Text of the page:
Like many young entrepreneurs, when I started my first company I was basically flying by the seat of my pants. Not only had I never started a business before, but I had no background in tech at all…and the company I was starting was an e-commerce marketplace. One of the first pieces of advice I ever received was “find a CTO”, and that became a bit of a refrain from advisors. If but it were so easy! Unfortunately, finding a CTO can be a lengthy and difficult process. I spent the better part of two years looking for a CTO, only finding a fraud (who luckily only cost me about $1000 and a couple months of wasted time) and a waste of time (who cost the business a spot in an accelerator program, along with a good chunk of seed capital). It was only when I stopped looking for one that I found one almost by accident. But of course, I couldn’t wait around two full years before I even got started building the company, so I had to hire someone in the interim.
In my experience, there are four attributes you have to consider when thinking about options for building a tech business: expense, time, quality, and accessibility. Across all four attributes, there is a wide range of possibilities. When I asked for quotes to build the beta of my first company, I received bids ranging from a few thousand dollars, to well in excess of one hundred thousand. Some expected to be finished in a few months, others in two or three times as long. While these individual attributes can vary quite a bit, I also found that different kinds of solutions, such as contractors versus firms, were often quite similar to each other.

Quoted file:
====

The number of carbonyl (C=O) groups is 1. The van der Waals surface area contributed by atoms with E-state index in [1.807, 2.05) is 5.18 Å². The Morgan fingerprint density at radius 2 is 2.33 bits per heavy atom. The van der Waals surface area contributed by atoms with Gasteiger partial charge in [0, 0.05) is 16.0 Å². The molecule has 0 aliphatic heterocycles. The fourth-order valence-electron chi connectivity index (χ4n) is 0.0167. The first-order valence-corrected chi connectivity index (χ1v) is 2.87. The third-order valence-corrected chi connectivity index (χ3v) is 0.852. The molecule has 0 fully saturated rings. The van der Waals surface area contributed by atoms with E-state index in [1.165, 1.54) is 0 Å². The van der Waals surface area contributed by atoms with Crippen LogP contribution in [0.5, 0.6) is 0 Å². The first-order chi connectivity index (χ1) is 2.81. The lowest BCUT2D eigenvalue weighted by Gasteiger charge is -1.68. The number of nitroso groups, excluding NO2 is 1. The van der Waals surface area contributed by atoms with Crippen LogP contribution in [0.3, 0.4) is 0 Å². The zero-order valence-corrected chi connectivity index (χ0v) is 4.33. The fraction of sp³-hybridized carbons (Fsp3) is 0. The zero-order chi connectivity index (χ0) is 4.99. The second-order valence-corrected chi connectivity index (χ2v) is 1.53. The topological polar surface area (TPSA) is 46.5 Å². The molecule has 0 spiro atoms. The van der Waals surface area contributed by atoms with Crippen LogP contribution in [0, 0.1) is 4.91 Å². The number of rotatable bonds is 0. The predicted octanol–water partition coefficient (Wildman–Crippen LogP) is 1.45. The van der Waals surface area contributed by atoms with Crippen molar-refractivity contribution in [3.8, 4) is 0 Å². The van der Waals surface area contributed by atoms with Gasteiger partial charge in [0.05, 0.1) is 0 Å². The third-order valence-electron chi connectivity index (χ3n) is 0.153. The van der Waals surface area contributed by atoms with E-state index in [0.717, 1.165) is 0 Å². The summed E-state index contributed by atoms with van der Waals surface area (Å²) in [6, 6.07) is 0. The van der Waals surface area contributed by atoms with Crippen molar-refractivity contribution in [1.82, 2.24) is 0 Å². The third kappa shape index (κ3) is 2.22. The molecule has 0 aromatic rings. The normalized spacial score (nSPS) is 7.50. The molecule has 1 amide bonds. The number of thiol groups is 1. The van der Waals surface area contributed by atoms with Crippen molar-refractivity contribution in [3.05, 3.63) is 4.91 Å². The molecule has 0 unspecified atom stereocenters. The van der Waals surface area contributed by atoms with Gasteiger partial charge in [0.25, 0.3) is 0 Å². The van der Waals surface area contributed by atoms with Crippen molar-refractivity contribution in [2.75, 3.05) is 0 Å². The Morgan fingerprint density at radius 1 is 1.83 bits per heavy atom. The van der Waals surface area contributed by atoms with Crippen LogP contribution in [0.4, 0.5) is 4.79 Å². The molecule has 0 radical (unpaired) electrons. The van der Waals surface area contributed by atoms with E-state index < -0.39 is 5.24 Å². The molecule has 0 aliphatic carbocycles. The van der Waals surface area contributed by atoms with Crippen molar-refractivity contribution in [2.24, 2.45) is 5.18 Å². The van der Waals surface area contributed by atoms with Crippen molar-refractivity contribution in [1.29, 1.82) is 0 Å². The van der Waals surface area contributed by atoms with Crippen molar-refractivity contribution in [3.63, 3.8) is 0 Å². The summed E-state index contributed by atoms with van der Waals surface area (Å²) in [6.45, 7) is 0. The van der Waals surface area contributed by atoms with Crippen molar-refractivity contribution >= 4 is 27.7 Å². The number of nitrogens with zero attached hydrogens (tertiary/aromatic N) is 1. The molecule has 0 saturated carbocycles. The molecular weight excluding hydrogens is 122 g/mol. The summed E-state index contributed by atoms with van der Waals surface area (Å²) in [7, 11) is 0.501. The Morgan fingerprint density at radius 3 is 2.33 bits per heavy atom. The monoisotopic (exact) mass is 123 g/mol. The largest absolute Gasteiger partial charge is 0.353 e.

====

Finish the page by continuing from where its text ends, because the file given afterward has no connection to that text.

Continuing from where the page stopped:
Expense: Low to moderate. Typically the cheapest option for “hiring”.
Time: Moderate. While the actual time to build your product may not be as long as some options, outsourced labor requires very specific scopes and deliverables, which can take time.
Quality: Low to Moderate. Outsourced labor can do high quality work. Unfortunately, if you have no background in tech, your chances of getting that aren’t good. There are a lot of bad outsourced firms around, and getting a high quality return requires a strong set of specifications, criteria about documenting code, and any number of other things someone without a background in tech would never think of.
Accessibility: High. If you ever put up an ad looking for development help, these guys will probably be the first and loudest to respond.
Overall: If you’re just starting a company, hiring outsourced labor is a huge risk. You probably won’t be able to adequately draw up a scope to get exactly what you want, and you won’t be able to run quality control either, so any new developer you bring aboard is going to have to do a lot of work just to figure out what the outsourced guys did, and why. Outsourced labor is better suited for when you have a CTO and need additional help, or in a space like the mobile app industry, where once the product is done and released, it only requires minor upkeep.
US-based Development Firm